Frederic de Coninck Letters
Frederic flees to England
Another letter from Rachel Tacquelet
Marie Camin is captured at Dieppe and imprisoned at a convent
Frederic gives up his option to buy a farm near London
Worries about the dragonnades in Rouen
Romain De Hooghe's 1693 regional chart of Normandy,
extending from Rouen (red) to Abbeville (green) and centered on Dieppe (blue).
Le Havre (yellow) is at the mouth of the Seine on the left.
Click to enlarge. Source:
September 2, 1685 - Frederic, now at London, received Letter #99 from Mother at Le Havre.
31 August 1685
Le Havre, France
My dear son
I received yours of the 20th of this month. I was greatly surprised by your swift departure. I at least expected that you would come to say goodbye since we don't know if we'll ever have the joy of seeing you again - something which brought tears to my eyes, as it has again right now - and also the attitude between you and Mr. Oursel over the money. I don't want to excuse one or the other knowing only that both of you are abrupt. I regret I was so distant and, having so little ability to remedy things, I don't know why you said that I could. I really don't know what your quarrel is. Anyway, my son, put everything behind you and rest assured that Mr. Oursel will always be ready to be of service to you. I spoke to him about satisfying you before I received your letter because he could say farewell now that the vessel had returned loaded. He said he would do it and I would take care that he did. In 3 weeks he'll be in Rouen. So write him and don't think anymore about it. I would say that your engagement is a fine occasion to have him serve you and it would make me most happy. I pray God that He blesses you abundantly and causes all your desires to succeed.
Enclosed is the pressing instalment for your settlement for 1100# which should maintain you. You'll have to work hard and be resourceful while waiting for the rest, buying only what's necessary. Then presently, little by little, you'll have what you need. My dear son, I would like to be able to help you and it would be my total joy to be able to live in the midst of my dear family, but alas this is quite a sorrowful situation. I am indeed sad but the good God will bring this to pass someday in heaven because I see only strife and death in this country. He will protect us.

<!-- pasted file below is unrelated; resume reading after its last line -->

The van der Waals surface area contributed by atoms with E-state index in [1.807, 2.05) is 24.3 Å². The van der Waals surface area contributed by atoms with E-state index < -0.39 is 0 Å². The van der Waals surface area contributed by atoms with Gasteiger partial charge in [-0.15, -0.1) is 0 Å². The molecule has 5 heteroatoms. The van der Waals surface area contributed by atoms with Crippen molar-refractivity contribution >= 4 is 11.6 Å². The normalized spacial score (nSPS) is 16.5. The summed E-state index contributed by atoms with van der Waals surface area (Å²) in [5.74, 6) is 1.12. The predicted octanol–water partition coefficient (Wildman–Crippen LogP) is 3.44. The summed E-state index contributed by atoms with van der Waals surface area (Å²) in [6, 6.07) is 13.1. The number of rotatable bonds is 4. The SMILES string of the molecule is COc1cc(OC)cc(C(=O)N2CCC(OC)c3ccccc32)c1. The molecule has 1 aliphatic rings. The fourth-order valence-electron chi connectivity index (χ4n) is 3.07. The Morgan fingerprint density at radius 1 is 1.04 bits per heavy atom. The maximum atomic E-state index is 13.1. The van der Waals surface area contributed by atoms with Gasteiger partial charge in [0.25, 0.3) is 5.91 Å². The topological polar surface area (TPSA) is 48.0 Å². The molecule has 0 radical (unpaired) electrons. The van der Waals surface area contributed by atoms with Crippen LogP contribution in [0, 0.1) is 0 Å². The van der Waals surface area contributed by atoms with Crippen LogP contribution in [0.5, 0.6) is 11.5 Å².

I regret that you didn't come to see me with Miss Mayon. I would have gladly paid for your trip. Since my return from Rouen I made a floor cushion for both you and your brother which I will send you some day. Your sister Manon thanks you very much for thinking of her and the kindness that you showed her.
I hasten to have Miss Mayon married but she still isn't finished which disturbs me. [Apparently Mayon (Marie Camin) was now at Dieppe after trying to finalize the settlement of the Abbeville estate that she and her aunt had inherited.] However, one must have patience in all things. I don't know if she will find the people to serve you in the French method. I also don't know if your brother will have finished his inheritance affairs. Goodbye my son. I kiss you. Mr. Oursel and your sisters greet you. Your affectionate mother...
PS - When you see our friends, please convey my affectionate greetings.
September 3, 1685 - Frederic, now at London, received Letter #98 from grandmother Rachel Tacquelet at St. Quentin.
Rachel Tacquelet writes again from St. Quentin, her old hometown, and center of
the Crommelin linen industry which she used to own with her husband, Jean Crommelin.
24 August 1685
Saint Quentin, France
My very dear son,